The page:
The Grand and Royal Canals in Kildare and their branches, are under the remit of Waterways Ireland (WI), a cross-border organisation formed to maintain the inland waterways on the island of Ireland. The Grand and Royal traverse Ireland’s Ancient East and lead into Hidden Heartlands.
Waterways Ireland obtains its Core Funding from both jurisdictions, 85% from the Department of Culture, Heritage and the Gaeltacht (DCHG) in the ROI and 15% from the Department for Infrastructure (DfI) in NI.
Unfortunately, the annual Core Funding made available to Waterways Ireland to maintain the Irish inland waterways has been reduced every year since 2011, making the annual amount given in 2019 the lowest it has been since 2002. [Source: Waterways Ireland Annual Reports and Written Question and Answers to the Minister in the Dáil in February 2019]. This incurs some difficult decisions by ground staff, where monies earmarked for on-going maintenance has to reallocated to emergency repairs. With not enough money to do everything, the result on the Grand, Royal and Barrow is a silted navigation, full of weeds.
Waterways Ireland also works in partnership with other government departments, agencies and local authorities in obtaining Capital Funds. These Capital Funds are spent in the jurisdiction from whence they came, on named major projects, some of them Tourism related.
Kildare waterways have benefited from Capital Funds. For example, in 2012, the Inland Fisheries of Ireland (IFI) eradicated the invasive plant, New Zealand pigmyweed (Crassula helmsii), from a stretch near Lullymore on the Grand. At the end of 2017, the DCHG provided an extra €2.77m that was used for critical repairs to structures along the Grand and Royal canals and the purchase of two new weed cutters, commissioned in March 2019.
EU funds through the Department of Transport, Tourism and Sport (DTTAS), Bord Failte and Kildare County Council, are being used to create a cycleway and walkway on the canal bank, to link up with the Greenways to Shannon Harbour on the Grand, to Richmond Harbour on the Royal and to Athy on the Barrow Line. This initiative is opening up the canal corridors to thousands of cyclists and walkers, tourists and locals, and is bringing additional opportunities and income into rural communities.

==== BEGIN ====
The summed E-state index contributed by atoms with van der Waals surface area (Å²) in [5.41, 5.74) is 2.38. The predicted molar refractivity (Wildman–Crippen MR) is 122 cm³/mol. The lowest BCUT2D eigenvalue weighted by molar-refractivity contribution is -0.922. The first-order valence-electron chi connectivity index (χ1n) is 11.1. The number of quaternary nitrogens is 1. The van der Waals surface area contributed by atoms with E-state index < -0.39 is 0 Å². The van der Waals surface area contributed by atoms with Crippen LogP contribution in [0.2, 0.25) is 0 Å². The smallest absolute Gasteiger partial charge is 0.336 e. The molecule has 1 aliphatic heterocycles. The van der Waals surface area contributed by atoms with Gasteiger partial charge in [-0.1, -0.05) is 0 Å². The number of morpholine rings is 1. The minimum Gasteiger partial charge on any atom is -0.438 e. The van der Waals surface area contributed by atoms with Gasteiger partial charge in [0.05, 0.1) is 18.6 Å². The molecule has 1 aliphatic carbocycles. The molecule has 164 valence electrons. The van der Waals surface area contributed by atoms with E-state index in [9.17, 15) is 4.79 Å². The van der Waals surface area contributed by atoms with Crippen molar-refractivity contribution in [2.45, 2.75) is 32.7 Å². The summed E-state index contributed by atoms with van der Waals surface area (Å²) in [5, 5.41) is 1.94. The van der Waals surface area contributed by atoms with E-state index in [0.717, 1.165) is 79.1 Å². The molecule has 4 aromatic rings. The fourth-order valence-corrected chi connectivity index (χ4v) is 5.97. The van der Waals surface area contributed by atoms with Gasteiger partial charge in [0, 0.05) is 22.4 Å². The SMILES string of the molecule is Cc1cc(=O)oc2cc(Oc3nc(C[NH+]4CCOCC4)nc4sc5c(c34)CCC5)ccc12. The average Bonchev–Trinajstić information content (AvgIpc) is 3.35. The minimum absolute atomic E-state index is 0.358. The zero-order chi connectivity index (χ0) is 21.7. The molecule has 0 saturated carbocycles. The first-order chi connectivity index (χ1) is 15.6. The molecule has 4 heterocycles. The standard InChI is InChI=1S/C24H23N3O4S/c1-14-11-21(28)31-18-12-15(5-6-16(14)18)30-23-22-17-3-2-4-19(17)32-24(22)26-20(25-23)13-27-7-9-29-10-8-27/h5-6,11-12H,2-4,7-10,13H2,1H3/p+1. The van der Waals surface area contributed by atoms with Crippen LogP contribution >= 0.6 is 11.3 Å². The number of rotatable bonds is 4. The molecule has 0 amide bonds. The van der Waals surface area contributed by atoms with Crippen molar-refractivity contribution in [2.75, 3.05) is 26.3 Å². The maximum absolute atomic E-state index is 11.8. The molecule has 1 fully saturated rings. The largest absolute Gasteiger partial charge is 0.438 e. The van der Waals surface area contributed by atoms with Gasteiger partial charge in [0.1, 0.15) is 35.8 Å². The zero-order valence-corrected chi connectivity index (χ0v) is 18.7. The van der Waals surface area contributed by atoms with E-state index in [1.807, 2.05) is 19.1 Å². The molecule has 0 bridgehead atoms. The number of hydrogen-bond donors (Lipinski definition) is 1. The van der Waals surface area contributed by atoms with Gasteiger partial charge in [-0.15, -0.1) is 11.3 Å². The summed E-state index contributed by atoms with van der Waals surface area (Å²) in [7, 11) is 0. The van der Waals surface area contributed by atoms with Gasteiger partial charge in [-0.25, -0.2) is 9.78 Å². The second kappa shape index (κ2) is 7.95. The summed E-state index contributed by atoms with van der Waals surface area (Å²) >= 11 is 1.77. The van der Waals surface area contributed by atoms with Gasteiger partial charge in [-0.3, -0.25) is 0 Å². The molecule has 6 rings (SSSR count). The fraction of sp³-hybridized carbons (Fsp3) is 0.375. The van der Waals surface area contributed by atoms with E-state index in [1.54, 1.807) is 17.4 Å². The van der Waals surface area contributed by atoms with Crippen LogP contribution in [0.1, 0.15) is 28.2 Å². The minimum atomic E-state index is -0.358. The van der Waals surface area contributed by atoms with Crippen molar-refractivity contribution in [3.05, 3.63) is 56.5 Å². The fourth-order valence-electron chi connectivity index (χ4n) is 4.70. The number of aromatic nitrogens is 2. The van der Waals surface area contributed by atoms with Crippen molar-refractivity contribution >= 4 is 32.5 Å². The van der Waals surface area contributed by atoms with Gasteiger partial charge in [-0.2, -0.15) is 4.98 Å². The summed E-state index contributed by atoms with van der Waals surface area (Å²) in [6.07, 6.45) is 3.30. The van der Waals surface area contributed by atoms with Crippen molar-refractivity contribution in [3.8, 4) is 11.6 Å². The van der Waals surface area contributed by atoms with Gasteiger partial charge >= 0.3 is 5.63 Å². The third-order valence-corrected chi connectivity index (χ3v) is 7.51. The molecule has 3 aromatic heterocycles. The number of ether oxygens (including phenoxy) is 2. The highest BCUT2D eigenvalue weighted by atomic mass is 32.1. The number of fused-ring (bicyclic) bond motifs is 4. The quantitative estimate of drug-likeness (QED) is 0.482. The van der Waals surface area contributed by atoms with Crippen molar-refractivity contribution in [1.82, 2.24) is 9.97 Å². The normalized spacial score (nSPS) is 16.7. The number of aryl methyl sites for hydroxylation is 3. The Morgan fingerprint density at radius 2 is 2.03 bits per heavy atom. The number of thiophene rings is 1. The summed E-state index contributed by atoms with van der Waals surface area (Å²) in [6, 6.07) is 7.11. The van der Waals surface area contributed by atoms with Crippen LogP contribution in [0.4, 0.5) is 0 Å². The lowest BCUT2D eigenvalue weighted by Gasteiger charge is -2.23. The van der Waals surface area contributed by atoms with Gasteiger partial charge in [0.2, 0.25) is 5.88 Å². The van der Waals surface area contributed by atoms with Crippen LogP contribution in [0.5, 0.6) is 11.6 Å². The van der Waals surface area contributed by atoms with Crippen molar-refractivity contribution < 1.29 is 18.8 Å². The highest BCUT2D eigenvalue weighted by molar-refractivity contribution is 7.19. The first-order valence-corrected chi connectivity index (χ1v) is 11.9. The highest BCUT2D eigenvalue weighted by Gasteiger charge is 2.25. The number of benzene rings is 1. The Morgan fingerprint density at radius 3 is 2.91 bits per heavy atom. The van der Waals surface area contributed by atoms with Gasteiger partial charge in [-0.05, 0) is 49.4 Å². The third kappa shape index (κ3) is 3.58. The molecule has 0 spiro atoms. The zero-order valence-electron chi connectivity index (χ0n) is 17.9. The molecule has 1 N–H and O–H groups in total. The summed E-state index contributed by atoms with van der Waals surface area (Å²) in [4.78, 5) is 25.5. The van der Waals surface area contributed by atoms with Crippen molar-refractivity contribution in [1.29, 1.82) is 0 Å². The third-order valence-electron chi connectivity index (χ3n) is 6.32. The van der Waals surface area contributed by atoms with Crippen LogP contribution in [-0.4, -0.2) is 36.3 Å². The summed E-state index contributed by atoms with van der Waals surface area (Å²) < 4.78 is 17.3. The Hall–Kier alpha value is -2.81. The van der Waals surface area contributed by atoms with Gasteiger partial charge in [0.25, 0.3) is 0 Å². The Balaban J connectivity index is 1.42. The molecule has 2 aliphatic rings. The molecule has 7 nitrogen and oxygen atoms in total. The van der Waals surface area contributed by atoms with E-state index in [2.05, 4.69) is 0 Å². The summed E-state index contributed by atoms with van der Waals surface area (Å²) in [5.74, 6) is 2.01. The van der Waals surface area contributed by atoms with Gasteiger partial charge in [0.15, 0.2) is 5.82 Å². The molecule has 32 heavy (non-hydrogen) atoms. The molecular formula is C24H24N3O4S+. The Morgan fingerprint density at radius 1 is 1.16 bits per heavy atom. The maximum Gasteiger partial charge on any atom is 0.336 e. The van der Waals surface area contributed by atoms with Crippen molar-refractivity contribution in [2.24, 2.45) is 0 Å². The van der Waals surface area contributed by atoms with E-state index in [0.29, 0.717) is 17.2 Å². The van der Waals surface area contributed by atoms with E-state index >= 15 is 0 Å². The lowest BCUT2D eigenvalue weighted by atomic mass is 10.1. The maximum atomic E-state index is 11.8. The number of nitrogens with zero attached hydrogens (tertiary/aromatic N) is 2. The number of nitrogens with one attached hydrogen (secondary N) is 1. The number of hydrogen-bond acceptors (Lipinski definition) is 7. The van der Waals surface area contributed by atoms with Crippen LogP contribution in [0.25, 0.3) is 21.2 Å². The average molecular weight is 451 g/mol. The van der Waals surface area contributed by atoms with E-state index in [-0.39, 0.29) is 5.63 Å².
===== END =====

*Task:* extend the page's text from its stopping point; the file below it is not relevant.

As well as money for WI staff, admin, pensions and overheads, Core funds are used to carry out regular maintenance, repairs to the canal channel, its banks and its built structures. The Grand and the Royal canals, now over 200 years old, require the expertise of skilled workers to keep both the heritage structures and the new structures, in good condition.
To allow Anglers and Boaters to pursue their recreational activities and to protect the canal and its wildlife, the Water Channel has to be kept clear of rubbish. Unfortunately, in both rural and urban areas, if litter can be moved by the wind it will end up in the canal, where it lies until caught up in a fishing line, around a boat propellor or in or around aquatic wildlife. The regular removal of all sorts of litter – black and white plastic wrapping, large and small plastic containers, rope and packaging tape, the occasional dumped unwanted items, and all sorts of other stuff – requires regular clearing by Waterways Ireland staff to keep the canal at a depth of at least 1.5m (5 ft).
To keep the verges, paths and margins accessible, tree and shrub cutting takes place in winter and grass cutting throughout the warm months. Pump outs, toilets, showers and water points are serviced throughout the system; in in Kildare these are located at Lowtown, Kilcock and Sallins. These facilities also require regular maintenance and repairs if they do go wrong. Repairing the banks and keeping the linear path at a suitable height and level with no dips, is required to keep the water in the channel and prevent flooding of adjacent land.
Maintaining a supply of water to each level has been a huge challenge in recent years, due to demands on the water supply from other sources, drought conditions and the blockage of the canals and their feeders by the rampant growth of aquatic plants. There is also the challenge of aquatic invasive weed, which has found a new home on some of Ireland’s inland waterways and is preventing the movement of boats and presenting difficulties for anglers.
All of these tasks to preserve the water channel clear of debris and weed and to maintain water levels, requires daily upkeep and the expertise and vigilance of Waterways Ireland staff.
The Canal Corridor
The canal corridor is the area of land in ownership of Waterways Ireland. It consists of the the canal channel and its banks, the locks, masonry features (examples bridges, culverts, harbours), landing jetties and furniture (examples: mooring posts, wooden jetties, bollards, lighting).
Also included in the corridor are the towpaths and the margins up to adjacent property boundaries (examples: hedgerows, fences, walls) and associated buildings (examples: lockkeepers houses, storage units).
River Barrow Navigation
The navigation channel on the River Barrow was dug out along one side of the river over two hundred years ago. Waterways Ireland are responsible for the maintenance of this navigation channel and the canals leading up to the locks. The towpaths, hedges, locks and built infrastructure of the navigation are under their remit. The other bank of the river is owned by local landowners. Looking after the river, its weirs, the far banks and the islands that spring up along the river are outside of the remit of Waterways Ireland.